Our Winter Wonderland day break whisks you to a remarkable place set deep in the snow-covered wilderness, truly remote and empty. Your friendly Transun Representative will take you through snow-covered forests and past fairytale frozen lakes to a scenic winter wonderland, a place where action-packed fun is the name of the game. Your final destination is Santa’s hidden cabin, the ultimate highlight of this extraordinary day trip.

Trips to meet Santa in Lapland

Many of us, of course, travel to Lapland specially to see Santa, every small child's dream. In some areas of Lapland it's the festive season all year round, which means you don't have to visit at Christmas. Your child will be able to meet Father Christmas at any time of year, and that's proper magic when you're little. The Finnish town of Rovaniemi is a popular destination for Santa visits, the place your kids' letters end up when they write to Santa.

Let a local guide reveal the joy of snow to your children

Everyone loves the amazing, uniquely thick and powdery snow you get far north, perfect for playing in and brilliant for both building and digging. While guided tours and activities are great fun, sometimes it's lovely to be able to just play in it, enjoying the kind of snow we never, ever get in the UK. To get even more creative with snow, hire a local guide to show your little ones how to do cool stuff like dig a snow cave or make a massive snowman.


Build a fire, bring a sledge

Most Northern Lights trips involve a wait of around two hours, sometimes more, in the dark and cold. And that's something most smaller children won't enjoy much, especially if they get chilly. Choose a trip where you can build a fire – something every child enjoys – and take a sledge for them to play with, plus anything else you can think of for them to play with – a bucket and spade, maybe, since snow acts very like sand and makes brilliant snow castles.


Practical things to consider on the Northern Lights experience itself

It's more than likely that your trip to see the aurora will involve a bus journey, and while some stop en route there are few places to stop at, it's so remote and empty. Make sure you go to the loo before you leave the bus terminal, just in case there are no stops, and dress your kids in clothing that you or they can undo easily without freezing their bare skin.

The cold weather means you'll be hungrier than usual. Take some snacks with you and take money along just in case there's the chance to buy hot drinks and more snacks along the way. Some tours stop, others don't.

Small children might fall asleep on the journey, so make sure they'll be comfortable if they want to drop off for a while. While the bus might be nice and cosy, it's still nice to have something cosy to snuggle into, maybe a blanket. And it isn't always easy to relax when you're wearing layer upon layer of warm clothing. A warm coat and a blanket each might be more comfortable on the bus than loads of layers and no blanket. Just make sure you have choices.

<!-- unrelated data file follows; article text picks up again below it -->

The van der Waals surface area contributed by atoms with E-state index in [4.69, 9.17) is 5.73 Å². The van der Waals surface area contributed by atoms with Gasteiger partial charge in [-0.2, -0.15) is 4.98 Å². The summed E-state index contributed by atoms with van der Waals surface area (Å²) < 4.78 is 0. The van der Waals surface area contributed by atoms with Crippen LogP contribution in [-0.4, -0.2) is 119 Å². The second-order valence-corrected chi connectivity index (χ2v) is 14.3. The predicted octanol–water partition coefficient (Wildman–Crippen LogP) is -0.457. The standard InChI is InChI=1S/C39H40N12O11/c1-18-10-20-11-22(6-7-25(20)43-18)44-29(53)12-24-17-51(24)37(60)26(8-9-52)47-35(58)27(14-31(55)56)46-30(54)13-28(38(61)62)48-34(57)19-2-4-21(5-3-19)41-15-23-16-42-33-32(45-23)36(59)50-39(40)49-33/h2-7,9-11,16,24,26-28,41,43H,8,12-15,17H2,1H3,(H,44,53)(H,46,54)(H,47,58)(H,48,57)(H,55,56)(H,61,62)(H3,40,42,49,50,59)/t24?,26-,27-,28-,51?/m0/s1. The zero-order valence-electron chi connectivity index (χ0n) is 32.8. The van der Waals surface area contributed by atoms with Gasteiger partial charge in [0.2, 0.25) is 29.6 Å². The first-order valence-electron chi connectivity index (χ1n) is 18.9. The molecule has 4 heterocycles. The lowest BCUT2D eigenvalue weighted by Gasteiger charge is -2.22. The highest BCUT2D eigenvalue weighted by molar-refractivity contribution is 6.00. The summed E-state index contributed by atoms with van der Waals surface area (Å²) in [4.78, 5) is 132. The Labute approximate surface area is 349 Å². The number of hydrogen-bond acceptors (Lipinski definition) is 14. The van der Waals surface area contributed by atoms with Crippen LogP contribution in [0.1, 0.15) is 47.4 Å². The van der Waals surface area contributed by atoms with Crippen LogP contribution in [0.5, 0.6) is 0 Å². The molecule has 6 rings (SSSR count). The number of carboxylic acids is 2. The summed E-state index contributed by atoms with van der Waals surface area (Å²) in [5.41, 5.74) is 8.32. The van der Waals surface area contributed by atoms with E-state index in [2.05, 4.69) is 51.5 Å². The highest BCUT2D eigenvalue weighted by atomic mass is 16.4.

You'll be outdoors top see the aurora, not in the bus, and now you need warm clothing. It's incredibly dark and extremely cold, so you'll probably need thermals, gloves,thick socks, hats, jumpers and coats. Your kids might find they have to hop on the bus now and again to stay warm, in which case a tour guide will be happy to stay with them while you photograph the lights.

Your hands are particularly vulnerable to the cold, and hand heat packs make a huge difference. You'll need steady hands to take photos and video, so stock up on hand heat packs beforehand. Photography after dark is tricky, requiring a long exposure to capture the lights. And that means you have to stay still while the camera does its thing. You'll find it a challenge with the shivers, another reason to do everything you can to prevent cold hands. A tripod will help you capture the magic without wobbles.

You need to be seen, too. You don't want to get separated from your party or find yourself lost. High visibility is an advantage in the pitch dark, so take a high vis strip to stick on your coat or buy high vis vests to wear on top of all your other layers. High vis hats might be the ideal solution, and it makes sense to provide every family member with a small LED torch to keep in their pocket, either wind-up or battery-powered.


Safety first at all times – Your guide knows best

It's impossible to imagine how cold it is until you get there. Some people can't stay off the bus for more than a few minutes at a time, it's so incredibly cold the wind simply roars through your clothing. This is an extreme environment, and an experienced guide knows best, knows exactly how dangerous it can be out there. Listen carefully to everything they say, especially the advice they give about staying safe and warm.

Book the magic now!

Book your Arctic adventure now and take advantage of special free child place holidays offers. We'll see you soon!